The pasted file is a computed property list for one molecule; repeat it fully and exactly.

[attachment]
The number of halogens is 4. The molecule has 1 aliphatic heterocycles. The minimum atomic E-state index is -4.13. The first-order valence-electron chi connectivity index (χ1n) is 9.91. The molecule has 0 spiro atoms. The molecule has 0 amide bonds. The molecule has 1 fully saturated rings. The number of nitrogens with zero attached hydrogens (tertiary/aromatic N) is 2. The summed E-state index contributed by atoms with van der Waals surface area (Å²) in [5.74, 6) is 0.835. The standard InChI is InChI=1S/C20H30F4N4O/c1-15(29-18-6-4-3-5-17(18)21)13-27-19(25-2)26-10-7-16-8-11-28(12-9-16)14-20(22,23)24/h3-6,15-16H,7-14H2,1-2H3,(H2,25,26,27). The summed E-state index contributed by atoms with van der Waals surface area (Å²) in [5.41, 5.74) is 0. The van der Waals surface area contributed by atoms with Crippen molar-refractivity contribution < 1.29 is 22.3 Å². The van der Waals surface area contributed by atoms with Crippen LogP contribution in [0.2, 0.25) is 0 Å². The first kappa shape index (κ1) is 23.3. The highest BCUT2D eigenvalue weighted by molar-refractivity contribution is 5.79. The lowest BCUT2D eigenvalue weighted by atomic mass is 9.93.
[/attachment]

The number of halogens is 4. The molecule has 1 aliphatic heterocycles. The minimum atomic E-state index is -4.13. The first-order valence-electron chi connectivity index (χ1n) is 9.91. The molecule has 0 spiro atoms. The molecule has 0 amide bonds. The molecule has 1 fully saturated rings. The number of nitrogens with zero attached hydrogens (tertiary/aromatic N) is 2. The summed E-state index contributed by atoms with van der Waals surface area (Å²) in [5.74, 6) is 0.835. The standard InChI is InChI=1S/C20H30F4N4O/c1-15(29-18-6-4-3-5-17(18)21)13-27-19(25-2)26-10-7-16-8-11-28(12-9-16)14-20(22,23)24/h3-6,15-16H,7-14H2,1-2H3,(H2,25,26,27). The summed E-state index contributed by atoms with van der Waals surface area (Å²) in [5.41, 5.74) is 0. The van der Waals surface area contributed by atoms with Crippen molar-refractivity contribution < 1.29 is 22.3 Å². The van der Waals surface area contributed by atoms with Crippen LogP contribution in [0.2, 0.25) is 0 Å². The first kappa shape index (κ1) is 23.3. The highest BCUT2D eigenvalue weighted by molar-refractivity contribution is 5.79. The lowest BCUT2D eigenvalue weighted by atomic mass is 9.93.